9. MrCash


    Jan 16, 2016
    There's a good story about Will Lee saying his bass setup by Roger Sadowsky, 4 - 3mm E to G (5/32" - 1.8") still had fret buzz!
  10. LkS


    Oct 30, 2013
    EU, Slovakia
    .015 inch relief and 2.5 mm to 2 mm (E to G) is not high action ... every one here is either playing with the lightest touch or digging fret buzz ...
    To me that's standard (also according to most manufacturers factory specs), that's where you start off and decide whether you will go high or low ... or just keep it at that.
    Wanna know what high action is? 3 mm and higher on the low E, and believe me, you can find action that high on basses of players who just don't give a hoot about set up or on basses in guitar stores who ... just don't give a hoot about set up :)
    96tbird, StayLow and alanloomis1980 like this.
  11. bassdude51

    bassdude51 "You never even called me by my name." Supporting Member

    Nov 1, 2008
    Central Ohio
    I just can't stand to hear my strings smack up against the frets on the neck when I'm plucking away notes...............so, I like moderate high action for clean sounds.

    3/32 @ 12th fret for the G. 15/64" for the E @ 12th. That is for TI flats. A bit lower for stiffer flat wounds.
  12. Yeah I was wondering what people mean by "high," it seems subjective. Fender specs is 2 - 2.8mm (or 5/ - 7/64") depending on neck radius and which string. So OPs example is right there within "normal"
  13. MrCash


    Jan 16, 2016
    Many manufactures specs are pretty high compared to what basses these days can achieve in action of the shelf.
    Most people ask me to setup there basses after fret work as low as possible. 2mm - 1.5mm and under is what's normally aimed for even 5 strings 2.2 - 2mm for the b string.

    This has probably skewed my opinion of high action admittedly.
    But still interested to hear from others that play high action near and above 3mm.
    alanloomis1980 likes this.
  14. I'm pretty new to doing setups myself. And even newer to actually measuring! :laugh: thanks for the feedback.
  15. delta7fred


    Jul 3, 2007
    A guy I know bought a coffee table bass (Overwater) and having played my P bass when it had low action wanted me to set it the same, I got it as near as I could without any fret buzz and he went away happy.

    That was last winter and as soon as summer came he was phoning me saying he had horrendous fret buzz so I called round and set the relief and raised the saddles slightly. I think I must have hit a point where he can tolerate the "high" action and the seasonal variations don't cause fret buzz.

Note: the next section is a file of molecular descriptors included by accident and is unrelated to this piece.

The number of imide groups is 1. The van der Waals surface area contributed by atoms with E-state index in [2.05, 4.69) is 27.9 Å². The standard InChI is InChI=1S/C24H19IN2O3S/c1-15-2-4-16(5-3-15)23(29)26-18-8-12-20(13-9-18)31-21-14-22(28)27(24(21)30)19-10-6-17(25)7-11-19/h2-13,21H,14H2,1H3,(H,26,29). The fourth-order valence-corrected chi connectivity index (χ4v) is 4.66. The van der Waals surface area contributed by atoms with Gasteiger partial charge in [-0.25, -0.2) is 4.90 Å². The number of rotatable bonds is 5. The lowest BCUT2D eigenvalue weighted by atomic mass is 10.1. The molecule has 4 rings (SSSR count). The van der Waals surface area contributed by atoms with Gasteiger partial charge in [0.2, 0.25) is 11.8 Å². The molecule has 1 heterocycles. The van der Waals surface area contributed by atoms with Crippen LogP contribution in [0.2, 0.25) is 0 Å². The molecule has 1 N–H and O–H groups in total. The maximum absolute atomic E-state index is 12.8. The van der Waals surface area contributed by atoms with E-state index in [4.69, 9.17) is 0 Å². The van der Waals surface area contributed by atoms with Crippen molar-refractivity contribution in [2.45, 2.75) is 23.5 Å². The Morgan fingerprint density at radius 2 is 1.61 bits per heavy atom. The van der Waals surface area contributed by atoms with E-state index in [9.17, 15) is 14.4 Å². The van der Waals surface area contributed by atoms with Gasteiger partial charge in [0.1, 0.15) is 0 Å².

I hope so because I'm not getting paid for any of this work! :laugh:
  16. Abner


    Jan 2, 2011
    If 2.5-3.0 mm is high action, then I am guilty, and have been for many, many years. (Why you would call that high, I don't know...)

    What I am really wondering about, though, is why you would use Imperial measurements for relief, but metric for string height.
    96tbird likes this.
  17. Bruce Johnson

    Bruce Johnson Commercial User

    Feb 4, 2011
    Fillmore, CA
    Professional Luthier
    He's doing that to keep from getting them confused!:D
    delta7fred likes this.
  18. MrCash


    Jan 16, 2016
    The UK tends to use a mixture of imperial and metric. This link explains it well.
    Will British people ever think in metric?
  19. MrCash


    Jan 16, 2016
    Haha :D.
    See the above link.
  20. delta7fred


    Jul 3, 2007
    I was doing an engineering apprenticeship when the UK went metric so did the first half in imperial, the rest in metric so I am equally at home with either and use whatever is most convenient.

    I helped a builder out and he was just the same (but 10 years younger than me so he would have been taught metric at college) if it was a convenient number of inches, or with halves or quarters, he would use imperial if not metric.

    It confused the hell out of a young apprentice when he started working for him, he had heard of inches but had no idea what they meant. He soon got the hang of it and within a day or two was fully up to speed on the system.
    96tbird likes this.

Share This Page

  1. This site uses cookies to help personalise content, tailor your experience and to keep you logged in if you register.
    By continuing to use this site, you are consenting to our use of cookies.